This one just sounds so fancy, and is very very mild. More of a mustard-flavoured preserve for using liberally with delicate cheeses like a chévre.

1 tablespoon each of light and dark mustard seeds

2 tablespoons of light mustard power

1 cup chopped dried figs

Balsamic and / or White wine vinegar

  1. In one bowl, blend the mustards and add white wine vinegar to make a paste. Leave to marinate for at least fifteen minutes
  2. Put the figs into a small pan and add just enough balsamic to cover. Simmer until they are soft. Blend with a wand mixer.
  3. Combine the mustard paste and the fig purée. Pot into pretty jars

Honey Mustard


A classic. Quite strong. I pulsed it in the mixer after making, but left most of the seeds whole. Feel free to make a smooth version, either by using only mustard powder, or blending completely after

Half a cup each of dark mustard seeds, golden mustard seeds and golden mustard powder, or omit the dark mustard seeds for a golden honey colour

Four tablespoons of honey

Vinegar. I used Melfor honey vinegar, but ordinary white vinegar will do

1 tsp cornstarch (optional, makes a thicker consistency)

  1. Blend all the ingredients together in a bowl. Allow to marinate for at least fifteen minutes.
  2. If using the cornstarch, transfer the mixture to a small pan and warm gently. Keep an eye on it, and take it off the heat the moment you see the mixture thicken.
  3. Pot into attractive jars


Chilli and tomato mustard


Epic with sausages. Not for the faint-hearted.

Two mild bell peppers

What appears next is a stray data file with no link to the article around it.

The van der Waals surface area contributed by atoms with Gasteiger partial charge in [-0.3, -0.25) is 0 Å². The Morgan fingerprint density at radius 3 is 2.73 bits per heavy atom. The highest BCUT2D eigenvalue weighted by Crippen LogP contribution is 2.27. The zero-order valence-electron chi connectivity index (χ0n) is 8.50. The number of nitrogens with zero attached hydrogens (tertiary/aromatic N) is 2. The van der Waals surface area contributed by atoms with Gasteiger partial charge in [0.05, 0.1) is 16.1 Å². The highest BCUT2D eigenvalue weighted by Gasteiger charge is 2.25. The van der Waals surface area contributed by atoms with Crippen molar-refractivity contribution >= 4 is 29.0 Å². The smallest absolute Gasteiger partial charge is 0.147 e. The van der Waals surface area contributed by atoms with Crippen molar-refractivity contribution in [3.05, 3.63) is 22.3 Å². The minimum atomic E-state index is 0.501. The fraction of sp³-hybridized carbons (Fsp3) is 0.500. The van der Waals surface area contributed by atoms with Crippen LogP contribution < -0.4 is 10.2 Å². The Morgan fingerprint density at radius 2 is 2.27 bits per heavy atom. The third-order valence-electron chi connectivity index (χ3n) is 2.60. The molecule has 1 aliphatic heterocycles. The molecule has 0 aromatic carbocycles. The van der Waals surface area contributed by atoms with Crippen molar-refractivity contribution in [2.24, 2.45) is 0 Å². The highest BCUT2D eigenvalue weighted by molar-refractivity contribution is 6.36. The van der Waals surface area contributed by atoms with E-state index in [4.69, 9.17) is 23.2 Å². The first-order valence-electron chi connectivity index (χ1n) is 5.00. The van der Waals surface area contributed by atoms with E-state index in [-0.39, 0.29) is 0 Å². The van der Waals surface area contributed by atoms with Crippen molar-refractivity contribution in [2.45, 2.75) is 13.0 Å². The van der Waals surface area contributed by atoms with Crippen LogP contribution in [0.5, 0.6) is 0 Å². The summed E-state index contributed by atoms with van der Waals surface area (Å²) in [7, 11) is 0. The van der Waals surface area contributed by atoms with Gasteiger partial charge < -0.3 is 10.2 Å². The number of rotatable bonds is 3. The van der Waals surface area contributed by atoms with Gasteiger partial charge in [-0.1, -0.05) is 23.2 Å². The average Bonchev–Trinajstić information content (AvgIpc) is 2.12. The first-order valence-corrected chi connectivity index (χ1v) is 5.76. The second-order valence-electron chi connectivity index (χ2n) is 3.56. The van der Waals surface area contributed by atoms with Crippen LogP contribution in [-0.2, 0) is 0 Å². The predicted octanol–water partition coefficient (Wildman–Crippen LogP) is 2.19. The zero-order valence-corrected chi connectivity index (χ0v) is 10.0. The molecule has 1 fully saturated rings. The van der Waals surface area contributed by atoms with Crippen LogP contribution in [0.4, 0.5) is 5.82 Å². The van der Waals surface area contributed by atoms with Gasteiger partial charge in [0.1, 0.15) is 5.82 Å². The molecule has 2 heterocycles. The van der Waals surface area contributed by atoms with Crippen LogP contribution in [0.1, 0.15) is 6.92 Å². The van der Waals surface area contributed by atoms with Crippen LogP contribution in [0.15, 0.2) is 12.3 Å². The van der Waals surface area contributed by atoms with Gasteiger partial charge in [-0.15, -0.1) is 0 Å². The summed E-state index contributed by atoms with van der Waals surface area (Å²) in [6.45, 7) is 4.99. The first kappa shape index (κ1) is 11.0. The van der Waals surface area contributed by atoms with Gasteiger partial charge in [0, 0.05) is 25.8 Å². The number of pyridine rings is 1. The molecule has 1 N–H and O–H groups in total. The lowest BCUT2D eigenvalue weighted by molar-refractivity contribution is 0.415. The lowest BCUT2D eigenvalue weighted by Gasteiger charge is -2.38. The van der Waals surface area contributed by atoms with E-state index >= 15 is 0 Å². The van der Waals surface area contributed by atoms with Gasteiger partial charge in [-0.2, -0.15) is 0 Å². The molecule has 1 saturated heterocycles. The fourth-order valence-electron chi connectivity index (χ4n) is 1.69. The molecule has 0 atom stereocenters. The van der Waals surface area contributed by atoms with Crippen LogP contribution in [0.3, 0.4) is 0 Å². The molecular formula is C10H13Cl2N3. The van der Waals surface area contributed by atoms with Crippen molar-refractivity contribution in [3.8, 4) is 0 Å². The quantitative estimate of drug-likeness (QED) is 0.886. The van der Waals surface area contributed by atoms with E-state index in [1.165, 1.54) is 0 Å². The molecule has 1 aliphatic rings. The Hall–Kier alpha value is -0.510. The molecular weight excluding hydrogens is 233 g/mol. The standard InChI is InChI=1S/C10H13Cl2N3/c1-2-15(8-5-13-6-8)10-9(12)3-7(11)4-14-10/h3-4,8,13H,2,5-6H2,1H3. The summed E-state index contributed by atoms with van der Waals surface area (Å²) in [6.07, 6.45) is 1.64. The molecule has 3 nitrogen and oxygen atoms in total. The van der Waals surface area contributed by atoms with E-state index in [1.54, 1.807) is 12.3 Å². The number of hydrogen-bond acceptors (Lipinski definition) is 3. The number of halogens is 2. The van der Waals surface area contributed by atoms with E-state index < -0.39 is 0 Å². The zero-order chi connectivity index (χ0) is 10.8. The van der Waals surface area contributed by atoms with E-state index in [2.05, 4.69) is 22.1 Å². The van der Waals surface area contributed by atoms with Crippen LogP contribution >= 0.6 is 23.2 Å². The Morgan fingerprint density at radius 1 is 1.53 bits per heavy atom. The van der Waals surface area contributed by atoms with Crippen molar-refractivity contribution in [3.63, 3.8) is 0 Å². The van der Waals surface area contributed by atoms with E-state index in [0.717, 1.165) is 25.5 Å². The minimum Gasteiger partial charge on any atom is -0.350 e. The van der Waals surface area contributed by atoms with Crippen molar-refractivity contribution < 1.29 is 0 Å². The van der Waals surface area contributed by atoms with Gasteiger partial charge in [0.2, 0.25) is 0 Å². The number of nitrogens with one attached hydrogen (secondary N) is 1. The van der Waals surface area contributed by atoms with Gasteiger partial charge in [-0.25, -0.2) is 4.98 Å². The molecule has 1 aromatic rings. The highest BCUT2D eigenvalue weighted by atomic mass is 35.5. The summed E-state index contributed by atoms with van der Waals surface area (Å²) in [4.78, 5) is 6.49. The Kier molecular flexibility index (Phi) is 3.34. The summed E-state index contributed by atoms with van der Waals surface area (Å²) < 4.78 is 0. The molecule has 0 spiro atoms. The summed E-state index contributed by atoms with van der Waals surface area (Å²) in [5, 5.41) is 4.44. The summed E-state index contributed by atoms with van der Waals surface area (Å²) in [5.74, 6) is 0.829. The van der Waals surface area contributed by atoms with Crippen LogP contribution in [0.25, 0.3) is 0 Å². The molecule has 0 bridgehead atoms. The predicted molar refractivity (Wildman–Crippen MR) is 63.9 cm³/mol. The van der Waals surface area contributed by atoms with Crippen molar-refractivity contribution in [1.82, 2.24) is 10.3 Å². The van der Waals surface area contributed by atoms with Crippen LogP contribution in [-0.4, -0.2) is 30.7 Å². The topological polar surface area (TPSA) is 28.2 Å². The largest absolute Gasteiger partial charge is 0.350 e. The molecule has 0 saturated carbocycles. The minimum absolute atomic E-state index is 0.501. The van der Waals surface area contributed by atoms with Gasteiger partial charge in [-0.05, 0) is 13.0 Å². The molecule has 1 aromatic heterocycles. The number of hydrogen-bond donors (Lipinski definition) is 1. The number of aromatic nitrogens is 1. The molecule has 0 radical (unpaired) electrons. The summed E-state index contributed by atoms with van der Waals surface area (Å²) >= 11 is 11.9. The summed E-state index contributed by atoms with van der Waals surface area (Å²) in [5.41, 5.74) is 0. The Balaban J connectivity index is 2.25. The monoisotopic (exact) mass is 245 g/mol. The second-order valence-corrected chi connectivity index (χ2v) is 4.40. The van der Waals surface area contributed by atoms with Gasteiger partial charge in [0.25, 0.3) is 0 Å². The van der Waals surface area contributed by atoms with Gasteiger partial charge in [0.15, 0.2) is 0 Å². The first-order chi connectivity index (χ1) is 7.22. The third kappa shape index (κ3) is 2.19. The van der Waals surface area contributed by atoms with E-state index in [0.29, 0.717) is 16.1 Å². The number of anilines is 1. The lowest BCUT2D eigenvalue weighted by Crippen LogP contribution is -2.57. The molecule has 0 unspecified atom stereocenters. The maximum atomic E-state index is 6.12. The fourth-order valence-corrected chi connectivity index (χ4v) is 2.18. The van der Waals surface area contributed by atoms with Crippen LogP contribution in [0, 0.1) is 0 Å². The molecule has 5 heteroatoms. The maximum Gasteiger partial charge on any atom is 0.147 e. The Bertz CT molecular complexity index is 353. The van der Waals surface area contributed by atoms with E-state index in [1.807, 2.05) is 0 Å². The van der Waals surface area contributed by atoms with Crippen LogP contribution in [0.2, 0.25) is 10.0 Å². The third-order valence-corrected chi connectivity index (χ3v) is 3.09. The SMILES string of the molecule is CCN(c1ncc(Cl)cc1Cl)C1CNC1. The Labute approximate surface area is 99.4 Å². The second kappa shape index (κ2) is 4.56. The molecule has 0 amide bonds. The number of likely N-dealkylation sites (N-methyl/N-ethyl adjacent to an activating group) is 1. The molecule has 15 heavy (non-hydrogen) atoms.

Two very hot chillies

Half a cup each of dark mustard seeds, golden mustard seeds and golden mustard powder, or a combination of your preference

White wine vinegar

One tablespoon of tomato purée

Olive oil

  1. Combine the mustards, and add enough vinegar to make a paste. Set to one side while you prepare the peppers.
  2. Remove the seeds from the peppers and chillies and cut into eighths. Heat the oil in a skillet, and place the peppers, skin side down, in the hot pan. Cook over a high heat, not turning the peppers, until the skin is very blackened. Add the chillies for the last minute or so of cooking.
  3. Put the peppers and chillies in a bowl, cover with clingfilm and allow to cool.
  4. The skins of the peppers should slide off easily now. Peel and then purée together with the chillies (there is no need to peel the chillies)
  5. To the pepper and chilli purée, add the tomato purée and the mustard paste. Stir it together and pot.

Your mustards will keep well in the fridge for up to a month.

To keep them for longer, process them in a water bath. To do this, put a folded-up tea towel on the bottom of a large pan. Put your jars in the pan and fill with water. Bring the whole thing to the boil, and cook briskly for ten minutes. Allow to cool before removing the jars. They will now have an airtight seal and will stay good for at least six months in a cool, dry place.

2 Comments Add yours

  1. Lauren says:

    I never knew that balsamic fig mustard was something that I needed so desperately until now. Thanks so much for sharing the recipes! Excited to try them! ❤

    Liked by 1 person

    1. Hannah Wernet says:

      It is epic. Feel free to up the mustard content, this recipe makes a very mild mustard-y condiment.